Psychosocial Profile of Children Having Participated in an Intervention Program for Their Sexual Behavior Problems: The Predictor Role of Maltreatment

Psychosocial Profile of Children Having Participated in an Intervention Program for Their Sexual Behavior Problems: The Predictor Role of Maltreatment

Psychosocial Profile of Children Having Participated in an Intervention Program for Their Sexual Behavior Problems: The Predictor Role of Maltreatment

Psychosocial Profile of Children Having Participated in an Intervention Program for Their Sexual Behavior Problems: The Predictor Role of Maltreatments

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Référence bibliographique [17509]

Tougas, Anne-Marie, Boisvert, Isabelle, Tourigny, Marc, Lemieux, Annie, Tremblay, Claudia et Gagnon, Mélanie M. 2016. «Psychosocial Profile of Children Having Participated in an Intervention Program for Their Sexual Behavior Problems: The Predictor Role of Maltreatment ». Journal of Child Sexual Abuse, vol. 25, no 2, p. 127-141.

Fiche synthèse

1. Objectifs


Intentions :
«The aim of the present study, therefore, is to explore whether a history of maltreatment, as experienced by a child or a parent, may help predict the psychosocial profiles of children from the perspective of their behavioral difficulties and sexualized behaviors at the end of an intervention program aimed at treating SBPs [sexual behavior problems].» (p. 129)

2. Méthode


Échantillon/Matériau :
«The study used a longitudinal research design where data were collected from 76 children (55 boys and 21 girls) displaying SBPs as well as from their 76 parents (65 women and 11 men) at the beginning and the end of their participation in the Intervention Program for Children Displaying Sexual Behavior Problems [in the province of Quebec].» (p. 130)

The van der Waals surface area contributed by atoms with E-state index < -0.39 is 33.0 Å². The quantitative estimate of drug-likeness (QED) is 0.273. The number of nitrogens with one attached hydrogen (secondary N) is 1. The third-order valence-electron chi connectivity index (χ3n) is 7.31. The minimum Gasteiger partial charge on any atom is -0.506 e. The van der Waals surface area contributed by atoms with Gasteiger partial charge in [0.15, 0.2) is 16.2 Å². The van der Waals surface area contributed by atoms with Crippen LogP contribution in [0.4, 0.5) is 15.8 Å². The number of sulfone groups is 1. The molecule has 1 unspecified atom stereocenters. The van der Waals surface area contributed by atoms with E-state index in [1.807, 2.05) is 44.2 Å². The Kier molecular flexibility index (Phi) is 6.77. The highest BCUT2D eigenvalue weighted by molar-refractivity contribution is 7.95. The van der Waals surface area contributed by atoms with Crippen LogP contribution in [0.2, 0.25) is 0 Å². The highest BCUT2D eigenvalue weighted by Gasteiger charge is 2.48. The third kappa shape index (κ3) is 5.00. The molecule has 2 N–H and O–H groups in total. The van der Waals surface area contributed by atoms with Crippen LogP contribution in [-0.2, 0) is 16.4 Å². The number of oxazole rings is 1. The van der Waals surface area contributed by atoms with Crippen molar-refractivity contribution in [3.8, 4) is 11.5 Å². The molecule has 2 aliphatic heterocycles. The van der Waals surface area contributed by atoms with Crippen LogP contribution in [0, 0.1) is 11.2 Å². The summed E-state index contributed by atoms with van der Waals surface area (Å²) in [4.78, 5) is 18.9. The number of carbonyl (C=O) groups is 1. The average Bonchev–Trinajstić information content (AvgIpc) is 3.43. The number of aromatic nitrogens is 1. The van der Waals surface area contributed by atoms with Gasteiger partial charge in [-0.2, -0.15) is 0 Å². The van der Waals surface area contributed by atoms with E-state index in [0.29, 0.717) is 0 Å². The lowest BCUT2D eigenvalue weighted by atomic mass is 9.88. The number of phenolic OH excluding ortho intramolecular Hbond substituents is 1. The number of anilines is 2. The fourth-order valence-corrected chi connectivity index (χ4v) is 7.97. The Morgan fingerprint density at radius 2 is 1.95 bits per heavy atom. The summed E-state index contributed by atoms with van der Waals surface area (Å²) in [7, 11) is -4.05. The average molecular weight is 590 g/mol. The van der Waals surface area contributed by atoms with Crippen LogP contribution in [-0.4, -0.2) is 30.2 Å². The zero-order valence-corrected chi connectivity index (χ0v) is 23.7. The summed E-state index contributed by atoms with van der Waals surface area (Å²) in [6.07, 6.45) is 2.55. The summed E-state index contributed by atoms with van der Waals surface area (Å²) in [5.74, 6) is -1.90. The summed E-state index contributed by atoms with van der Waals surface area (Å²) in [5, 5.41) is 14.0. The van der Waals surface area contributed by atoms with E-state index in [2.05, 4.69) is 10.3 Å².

Instruments :
Questionnaires

Type de traitement des données :
Analyse statistique

3. Résumé


First, these results «indicate that exposure to inadequate or coercive educational practices can help perpetuate SBPs. Second, they support the consideration of types of maltreatment other than sexual abuse in the prevention and treatment of SBPs. […] The results indicating that the children of a parent who had experienced sexual abuse display fewer sexual behaviors at the outset of the intervention program suggest that the latter is well suited for these families. A first interpretation lies in the nature of content and activities likely to benefit parents who were victims of sexual abuse. For instance, sex education may help these parents improve their knowledge of sexuality and even correct erroneous information they may have with regard to sexuality because of their experiences of sexual abuse. Moreover, discussing sexuality in the context of the program may help parents who were victims of sexual abuse feel more comfortable discussing the topic more openly with their children, despite the fact that it may evoke a difficult personal experience. […] Finally, if the majority of the participating children complete the intervention program with a similar profile, this does not mean that their difficulties have been surmounted. […] Ultimately, the results of this study show that the intervention program does not resolve all difficulties experienced by the participating children and suggest that adding an intervention module that focuses on trauma could lead to even more significant improvements with regard to SBPs.» (p. 136-138)